Relationships between morphology, genetics and geography in the cave fruit bat Eonycteris spelaea (Dobson, 1871) from Indonesia, 2003,
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Maharadatunkamsi, Hisheh S. , Kitchener D. J. , Schmitt L. H. ,
Morphological and genetic analyses of Eonycteris spelaea from 15 islands along the Banda Arc, from Sumatra to Timor and including Kalimantan and Sulawesi, revealed considerable divergence between islands and geographical patterning. On the basis of both morphology and genetics, the populations on the large islands of Greater Sunda (Sumatra, Java, Kalimantan and Sulawesi) are generally distinct from one another and from those on the islands in Nusa Tenggara (Lombok to Timor), which form a more cohesive cluster. These differences may be the result of the Nusa Tenggara populations having been colonized more recently than those on the Greater Sunda, and probably from a single source. All biological measures of the relationships between island populations are positively associated with the extent of the sea-crossing between them, indicating the sea is an important barrier to movement. Multivariate analyses show the presence of a marked trend for body size to increase from west to east. However, individuals from Kalimantan are not consistent with this trend, being smaller than predicted, and on the two outer Banda Are islands of Sumba and Timor animals are a little larger than predicted from the longitudinal trend. These differences could be due to the relative isolation of these populations or differing environmental conditions. There is also a negative relationship between body size and island area, but this is confounded by the longitudinal trend. No significant longitudinal trends in the genetic data were detected and the trend in body size may be an adaptive response to an environmental cline that is known to occur in this region. (C) 2003 The Linnean Society of London

Dolomites in SE Asia -- varied origins and implications for hydrocarbon exploration, 2004,
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Carnell Ajh, Wilson Mej,
Carbonates in SE Asia range in age from Palaeozoic to Recent, but are most important as reservoirs in the Neogene where they comprise a major target for hydrocarbon exploration (e.g. Batu Raja Formation, South Sumatra, Sunda and Northwest Java basins). Carbonates of pre-Tertiary, Palaeogene and Neogene age all show a strong diagenetic overprint in which dolomite occurs as both cementing and replacive phases associated with variable reservoir quality. This paper reviews published data on the occurrence and types of dolomites in SE Asian carbonates, and considers the models that have been used to explain the distribution and origin of dolomite within these rocks. Pre-Tertiary carbonates form part of the economic basement, and are little studied and poorly understood. Although some, such as in the Manusela Formation of Seram, may form possible hydrocarbon reservoirs, most are not considered to form economic prospects. They are best known from the platform carbonates of the Ratburi and Saraburi groups. in Thailand, and the oolitic grainstones of the Manusela Formation of Seram. The Ratburi Group shows extensive dolomitization with dolomite developed as an early replacive phase and as a late-stage cement. Palaeogene carbonates are widely developed in the region and are most commonly developed as extensive foraminifera-dominated carbonate shelfal systems around the margins of Sundaland (e.g. Tampur Formation, North Sumatra Basin and Tonasa Formation, Sulawesi) and the northern margins of Australia and the Birds Head microcontinent (e.g. Faumai Formation, Salawati Basin). Locally, carbonates of this age may form hydrocarbon reservoirs. Dolomite is variably recorded in these carbonates and the Tampur Formation, for example, contains extensive xenotopic dolomite. Neogene carbonates (e.g. Peutu Formation, North Sumatra) are commonly areally restricted, reef-dominated and developed in mixed carbonate-siliciclastic systems. They most typically show a strong diagenetic overprint with leaching, recrystallization, cementation and dolomitization all widespread. Hydrocarbon reservoirs are highly productive and common in carbonates of this age. Dolomite is variably distributed and its occurrence has been related to facies, karstification, proximity to carbonate margins and faults. The distribution and origin of the dolomite has been attributed to mixing-zone dolomitization (commonly in association with karstic processes), sulphate reduction via organic matter oxidation, and dewatering from the marine mudstones that commonly envelop the carbonate build-up. Dolomite has a variable association with reservoir quality in the region, and when developed as a replacive phase tends to be associated with improved porosity and permeability characteristics. This is particularly the case where it is developed as an early fabric-retentive phase. Cementing dolomite is detrimental to reservoir quality, although the extent of this degradation generally reflects the abundance and distribution of this dolomite. Dolomitization is also inferred to have influenced the distribution of non-hydrocarbon gases. This is best documented in North Sumatra where carbon dioxide occurs in quantities ranging from 0 to 85%. There are a number of possible mechanisms for generating this CO2 (e.g. mantle degassing), although the most likely source is considered to be the widely dolomitized Eocene Tampur Formation that forms effective basement for much of the basin. High heat flows are suggested to have resulted in the thermogenic decomposition of dolomite with CO2 produced as a by-product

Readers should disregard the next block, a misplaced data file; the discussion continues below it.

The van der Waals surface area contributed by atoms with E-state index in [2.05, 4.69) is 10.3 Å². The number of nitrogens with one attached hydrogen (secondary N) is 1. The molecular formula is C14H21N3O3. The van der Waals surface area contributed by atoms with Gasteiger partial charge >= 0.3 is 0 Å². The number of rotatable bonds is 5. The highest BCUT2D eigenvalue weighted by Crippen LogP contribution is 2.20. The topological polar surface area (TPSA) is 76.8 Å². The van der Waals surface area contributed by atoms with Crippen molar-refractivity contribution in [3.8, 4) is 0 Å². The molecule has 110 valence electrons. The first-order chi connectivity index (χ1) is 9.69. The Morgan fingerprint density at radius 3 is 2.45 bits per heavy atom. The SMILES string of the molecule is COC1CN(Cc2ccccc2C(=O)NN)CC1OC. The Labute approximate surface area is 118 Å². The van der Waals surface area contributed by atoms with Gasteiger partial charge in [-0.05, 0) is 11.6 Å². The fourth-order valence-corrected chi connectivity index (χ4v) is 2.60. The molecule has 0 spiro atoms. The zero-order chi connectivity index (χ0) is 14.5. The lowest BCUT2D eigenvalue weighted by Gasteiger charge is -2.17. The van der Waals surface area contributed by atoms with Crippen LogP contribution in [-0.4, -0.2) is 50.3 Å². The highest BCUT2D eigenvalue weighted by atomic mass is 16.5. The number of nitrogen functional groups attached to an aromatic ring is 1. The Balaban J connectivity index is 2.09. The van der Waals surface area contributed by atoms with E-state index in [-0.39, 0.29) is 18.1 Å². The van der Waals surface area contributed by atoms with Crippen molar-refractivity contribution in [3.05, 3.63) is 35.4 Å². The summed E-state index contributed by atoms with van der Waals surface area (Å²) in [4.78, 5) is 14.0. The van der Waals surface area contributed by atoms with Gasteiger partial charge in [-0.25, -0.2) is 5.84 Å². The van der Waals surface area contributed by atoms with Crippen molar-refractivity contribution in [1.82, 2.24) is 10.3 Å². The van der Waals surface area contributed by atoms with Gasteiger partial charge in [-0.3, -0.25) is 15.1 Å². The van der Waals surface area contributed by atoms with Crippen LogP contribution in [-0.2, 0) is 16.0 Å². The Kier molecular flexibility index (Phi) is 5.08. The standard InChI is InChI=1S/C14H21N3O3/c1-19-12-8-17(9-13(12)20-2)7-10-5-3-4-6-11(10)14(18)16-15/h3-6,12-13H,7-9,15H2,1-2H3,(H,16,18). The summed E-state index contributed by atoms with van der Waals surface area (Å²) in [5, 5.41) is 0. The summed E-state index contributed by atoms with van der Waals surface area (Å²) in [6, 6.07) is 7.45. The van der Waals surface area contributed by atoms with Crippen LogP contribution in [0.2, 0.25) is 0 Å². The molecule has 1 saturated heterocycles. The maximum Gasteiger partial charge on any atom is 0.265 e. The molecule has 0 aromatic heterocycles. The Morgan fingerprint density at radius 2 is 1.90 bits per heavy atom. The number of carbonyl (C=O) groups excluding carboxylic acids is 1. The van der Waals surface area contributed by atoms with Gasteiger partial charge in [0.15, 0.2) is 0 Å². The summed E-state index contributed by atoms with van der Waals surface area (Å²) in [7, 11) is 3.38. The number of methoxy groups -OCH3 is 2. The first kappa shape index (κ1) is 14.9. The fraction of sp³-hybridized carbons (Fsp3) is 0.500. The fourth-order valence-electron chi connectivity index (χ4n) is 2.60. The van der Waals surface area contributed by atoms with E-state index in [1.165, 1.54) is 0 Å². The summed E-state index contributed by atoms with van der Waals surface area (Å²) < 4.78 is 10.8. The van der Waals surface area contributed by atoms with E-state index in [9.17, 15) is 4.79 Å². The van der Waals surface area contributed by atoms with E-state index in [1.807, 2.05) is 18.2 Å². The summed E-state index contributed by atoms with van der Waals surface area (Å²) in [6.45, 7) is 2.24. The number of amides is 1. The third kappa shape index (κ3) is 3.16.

Hoga island, Sulawesi, Indonesia: geomorphology and groundwater resources of a small tropical carbonate island, 2006,
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Dykes A. P. , Gunn J.
This paper provides the first report of the geomorphology and hydrogeology of Hoga island, a small tropical carbonate island in southeast Sulawesi, Indonesia, based on reconnaissance field explorations and surveys. Hoga is being developed as a specialist ecotourism destination, and a sustainable water supply is one of the important development issues. The island comprises 3.42km2 of low-lying hard, but highly karstified, coral limestone covered with dense scrub forest and coconut plantations. It displays dissolution features typical of similar tropical islands, including pit caves and flank margin caves. A freshwater aquifer exists with a water table 1.57m above MSL near the centre of the less karstified western two-thirds of the island, where surface elevations locally exceed 6m above MSL. All occurrences of potable freshwater, i.e. having electrical conductivity < 1500 mS cm-1, are also within this main part of the island. Complex hydrogeological conditions are indicated by the patterns of tidal influences on water levels in existing wells and natural dissolution holes. Using published studies and empirical relationships, it is estimated that Hoga contains a potable freshwater lens at least 2m thick (total volume c.300,000m3) and that annual recharge may exceed 500,000m3. As actual annual demand for freshwater since 2001 was < 2800m3, it is concluded that Hoga contains an aquifer that could sustain the present and likely future freshwater demands of residents and seasonal ecotourist populations, subject to satisfactory water quality assessment and management.